To define and punish Piracies and Felonies committed on the high Seas,
and Offenses against the Law of Nations;
To declare War, grant Letters of Marque and Reprisal, and make Rules
concerning Captures on Land and Water;
To raise and support Armies, but no Appropriation of Money to that Use
shall be for a longer Term than two Years;
To provide and maintain a Navy;
To make Rules for the Government and Regulation of the land and naval
Forces;
To provide for calling forth the Militia to execute the Laws of the
Union, suppress Insurrections and repel Invasions;
To provide for organizing, arming, and disciplining, the Militia, and
for governing such Part of them as may be employed in the Service of
the United States, reserving to the States respectively, the
Appointment of the Officers, and the Authority of training the
Militia according to the discipline prescribed by Congress;
To exercise exclusive Legislation in all Cases whatsoever, over such
District (not exceeding ten Miles square) as may, by Cession of
particular States, and the Acceptance of Congress, become the Seat of
the Government of the United States, and to exercise like Authority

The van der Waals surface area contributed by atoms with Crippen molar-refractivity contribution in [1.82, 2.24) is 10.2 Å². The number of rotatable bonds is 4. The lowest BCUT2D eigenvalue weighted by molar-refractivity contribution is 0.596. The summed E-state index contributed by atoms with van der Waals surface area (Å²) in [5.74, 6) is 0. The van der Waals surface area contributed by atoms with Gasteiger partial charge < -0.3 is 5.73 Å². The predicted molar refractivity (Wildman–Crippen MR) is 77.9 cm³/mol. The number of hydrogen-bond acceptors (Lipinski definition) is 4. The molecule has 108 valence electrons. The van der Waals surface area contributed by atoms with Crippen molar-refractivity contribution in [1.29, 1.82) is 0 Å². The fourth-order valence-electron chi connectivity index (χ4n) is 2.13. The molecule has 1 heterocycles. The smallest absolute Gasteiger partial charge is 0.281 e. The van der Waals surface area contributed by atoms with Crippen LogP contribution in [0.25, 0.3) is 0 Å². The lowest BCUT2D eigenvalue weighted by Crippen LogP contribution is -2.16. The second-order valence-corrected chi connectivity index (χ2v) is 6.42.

over all Places purchased by the Consent of the Legislature of the
State in which the Same shall be, for the Erection of Forts, Magazines,
Arsenals, dock-Yards and other needful Buildings;--And
To make all Laws which shall be necessary and proper for carrying into
Execution the foregoing Powers, and all other Powers vested by this
Constitution in the Government of the United States or in any
Department or Officer thereof.
Section. 9. The Migration or Importation of such Persons as any of the
States now existing shall think proper to admit, shall not be prohibited
by the Congress prior to the Year one thousand eight hundred and eight,
but a Tax or duty may be imposed on such Importation, not exceeding ten
dollars for each Person.
The Privilege of the Writ of Habeas Corpus shall not be suspended,